Neither does this prophecy refer to Christ’s second coming. Jesus applied it to his first coming. Recall Calvin above (“[T]he Apostle, by referring the prophecy of Jeremiah to the coming of Christ”).

Please take the time to watch this video showing how the Glory Cloud Podcast understands the “children” in OT prophecy vs how R. Scott Clark does

 

See

 

10. Internal/External Church Distinction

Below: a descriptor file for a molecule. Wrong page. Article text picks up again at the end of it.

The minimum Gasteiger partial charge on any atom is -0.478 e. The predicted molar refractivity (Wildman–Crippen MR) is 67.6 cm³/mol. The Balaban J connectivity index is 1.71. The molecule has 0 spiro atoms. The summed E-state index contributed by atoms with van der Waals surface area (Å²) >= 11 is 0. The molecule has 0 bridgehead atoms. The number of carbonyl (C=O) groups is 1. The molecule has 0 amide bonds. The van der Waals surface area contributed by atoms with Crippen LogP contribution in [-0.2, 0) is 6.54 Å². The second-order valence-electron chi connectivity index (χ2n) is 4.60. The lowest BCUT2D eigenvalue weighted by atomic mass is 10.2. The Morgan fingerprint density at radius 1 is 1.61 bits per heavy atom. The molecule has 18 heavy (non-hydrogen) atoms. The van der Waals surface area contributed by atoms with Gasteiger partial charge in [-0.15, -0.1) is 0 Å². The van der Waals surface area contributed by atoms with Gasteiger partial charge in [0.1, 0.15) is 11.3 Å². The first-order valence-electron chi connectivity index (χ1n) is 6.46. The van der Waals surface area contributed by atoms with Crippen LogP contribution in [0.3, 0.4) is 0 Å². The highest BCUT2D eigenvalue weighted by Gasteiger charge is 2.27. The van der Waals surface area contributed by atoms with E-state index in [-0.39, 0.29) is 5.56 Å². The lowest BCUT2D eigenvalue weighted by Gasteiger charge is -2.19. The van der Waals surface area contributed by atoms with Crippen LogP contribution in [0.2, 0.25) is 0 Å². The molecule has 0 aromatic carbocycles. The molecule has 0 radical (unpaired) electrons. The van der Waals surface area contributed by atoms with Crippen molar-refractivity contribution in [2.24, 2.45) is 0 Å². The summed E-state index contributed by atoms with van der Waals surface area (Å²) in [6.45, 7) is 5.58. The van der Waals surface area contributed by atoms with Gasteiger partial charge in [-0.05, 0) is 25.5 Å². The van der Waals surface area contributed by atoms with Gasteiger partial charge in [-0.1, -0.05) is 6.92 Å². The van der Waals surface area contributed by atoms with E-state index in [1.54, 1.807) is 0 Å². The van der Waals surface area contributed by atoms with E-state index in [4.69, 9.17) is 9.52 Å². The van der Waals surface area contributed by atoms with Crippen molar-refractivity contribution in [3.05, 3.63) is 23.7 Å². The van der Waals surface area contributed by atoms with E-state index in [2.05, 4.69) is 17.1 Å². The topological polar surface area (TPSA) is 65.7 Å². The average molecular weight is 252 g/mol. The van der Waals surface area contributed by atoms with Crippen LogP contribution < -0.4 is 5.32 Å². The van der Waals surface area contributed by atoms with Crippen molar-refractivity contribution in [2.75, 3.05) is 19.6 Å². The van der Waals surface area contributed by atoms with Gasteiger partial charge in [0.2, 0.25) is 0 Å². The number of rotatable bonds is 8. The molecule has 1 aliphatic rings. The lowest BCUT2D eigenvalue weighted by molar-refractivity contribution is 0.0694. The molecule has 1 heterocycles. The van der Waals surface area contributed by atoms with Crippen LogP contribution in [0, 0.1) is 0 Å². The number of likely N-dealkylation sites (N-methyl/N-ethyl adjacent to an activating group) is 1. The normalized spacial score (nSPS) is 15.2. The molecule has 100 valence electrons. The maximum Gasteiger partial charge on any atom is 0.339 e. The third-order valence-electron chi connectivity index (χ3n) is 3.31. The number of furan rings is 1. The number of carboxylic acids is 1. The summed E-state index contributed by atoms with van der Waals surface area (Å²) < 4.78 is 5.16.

A baptist on Twitter (Nate Downey) asked the hosts “Who is the infant’s federal head, Adam or Christ? And second, can you explain how someone can be in a covenant but not have that person as a covenant head?” Scott responded by saying “It takes the baptist assumption that you only administrate baptism to someone we know who their federal head is. That’s just a way of restricting baptism to a profession of faith, which really, if you think about it, baptists have the same problem because you don’t know if you’ve ever actually seen a real baptism. How do you know that Mr. Smith who just got baptized in a cow tank, how do you know–” “Or Simon the Magician, who was his covenant head? Was it Adam or Christ when he was baptized?” “Yeah, was it Adam or Christ? When he was baptized, if you had asked them… they would say at the time of their baptism, well Christ is. So where we have to start is: We don’t know who the elect are. No Presbyterian or reformed person claims to know who the elect are. And so we administrate the sign not only to our children but to people who would come to us and say ‘I want to join this…’ And so we would administrate the sign to them too. And so at the time we would say ‘Well, yeah, your federal head is Christ.’ because if you submit to baptism, that is a sign of faith… When a person is baptized and they submit to that, that’s a show of obedience and faith and so you can only give an answer based on what you see. The same with our children. We administer to our children because they have been given to us. We’re believers and so we’re raising them that way. We’re going to teach them to pray, read the bible, catechize them. And so we baptize and there’s a hope that this will come to fruition in their life. And then maybe you have a difference of opinion on this, but I don’t think there’s anything wrong with presuming that our children are real believers until they present otherwise. I have no reason to think that my 3 are not believers… And so this whole question just starts on a false face. As to the second part, how can someone be in the covenant and not have Christ as their covenant head – well, look through redemptive history. How many Israelites were there that were circumcised but they fell in the wilderness… The question’s designed as a gotcha. There’s a trap you’ve designed that I have to step in before I answer the question and no, we can’t do that. We have to start in the proper spot, and then we can answer that question.”